Q: You were say­ing ear­lier that we should be skep­ti­cal of any ac­tor who wants to play the hero, and yet here you are play­ing Bat­man.

A: Bat­man’s not a hero, though. He’s a com­pli­cated char­ac­ter. I don’t think I could ever play a real hero — there’s al­ways got to be some­thing a lit­tle bit wrong. I think it’s be­cause one of my eyes is smaller than the other one.

Q: What is it about Bat­man that ex­cites you?

A: I love the direc­tor, Matt Reeves, and it’s a dope char­ac­ter. His moral­ity is a lit­tle bit off. He’s not the golden boy, un­like al­most ev­ery other comic book char­ac­ter. There is a sim­plic­ity to his world­view, but where it sits is strange, which al­lows you to have more scope with the char­ac­ter.

Q: You’ve said that af­ter you were cast as Bat­man, you an­tic­i­pated a vit­ri­olic re­ac­tion on­line.

A: Maybe I’m just used to abuse by now. At least I didn’t get death threats this time — that’s a plus! It’s funny that peo­ple are so very angry about “Twi­light.” I never par­tic­u­larly un­der­stood it.

Q: When an ac­tor stars in a fran­chise that’s made for women, there are men who re­sent that: “My girl­friend likes him, so I don’t.”

A: They need to think about why they feel that way. Maybe it’s time for a deep soul-search: “Why do you fear what you don’t un­der­stand?” But yeah, it’s very strange. All the stuff with “Twi­light” was strange. I used to walk down the street with no one rec­og­niz­ing me, and then that changed for four years.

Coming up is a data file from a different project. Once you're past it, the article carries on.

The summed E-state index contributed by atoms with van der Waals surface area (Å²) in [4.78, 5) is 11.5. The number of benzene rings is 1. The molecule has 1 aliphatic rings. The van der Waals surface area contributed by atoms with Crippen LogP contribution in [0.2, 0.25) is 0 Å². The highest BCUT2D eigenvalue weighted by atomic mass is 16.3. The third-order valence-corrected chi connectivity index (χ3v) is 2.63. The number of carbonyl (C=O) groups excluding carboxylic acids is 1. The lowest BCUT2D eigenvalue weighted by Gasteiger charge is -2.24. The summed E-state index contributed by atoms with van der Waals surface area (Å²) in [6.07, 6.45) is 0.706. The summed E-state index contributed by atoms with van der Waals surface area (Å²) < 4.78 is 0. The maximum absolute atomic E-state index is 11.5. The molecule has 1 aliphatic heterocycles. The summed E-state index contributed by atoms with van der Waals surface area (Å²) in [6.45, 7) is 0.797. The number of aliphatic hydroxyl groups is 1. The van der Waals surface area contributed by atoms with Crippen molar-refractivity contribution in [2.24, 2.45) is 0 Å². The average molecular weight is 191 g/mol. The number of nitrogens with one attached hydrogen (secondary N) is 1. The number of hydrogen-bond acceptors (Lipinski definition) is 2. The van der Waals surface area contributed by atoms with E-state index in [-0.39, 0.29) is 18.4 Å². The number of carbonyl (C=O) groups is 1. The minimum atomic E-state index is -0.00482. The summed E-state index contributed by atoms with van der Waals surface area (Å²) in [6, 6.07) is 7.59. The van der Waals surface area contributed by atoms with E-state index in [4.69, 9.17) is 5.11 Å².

Q: Are you wor­ried that by mak­ing big movies again, you may in­vite that scru­tiny back into your life?

A: Peo­ple don’t re­ally mess with me in the same way now that I’m older. When I was younger, the pa­parazzi would be crazy to me — I’d be leav­ing a place, and peo­ple would be scream­ing abuse — but I can’t imag­ine it go­ing back to that. Do peo­ple re­ally care any­more? The gos­sip magazines have all kind of gone away, and ev­ery­one just puts their stuff on In­sta­gram any­way.

Q: Ev­ery­one but you.

A: Well, I’m old and bor­ing. And I only have abs, like, two weeks a year.


Af­ter “Twi­light,” Robert Pat­tin­son rein­vented him­self in art-house films.


Robert Pat­tin­son, seated, in a scene from “The King.”


Willem Dafoe, left, and Robert Pat­tin­son star in “The Light­house.”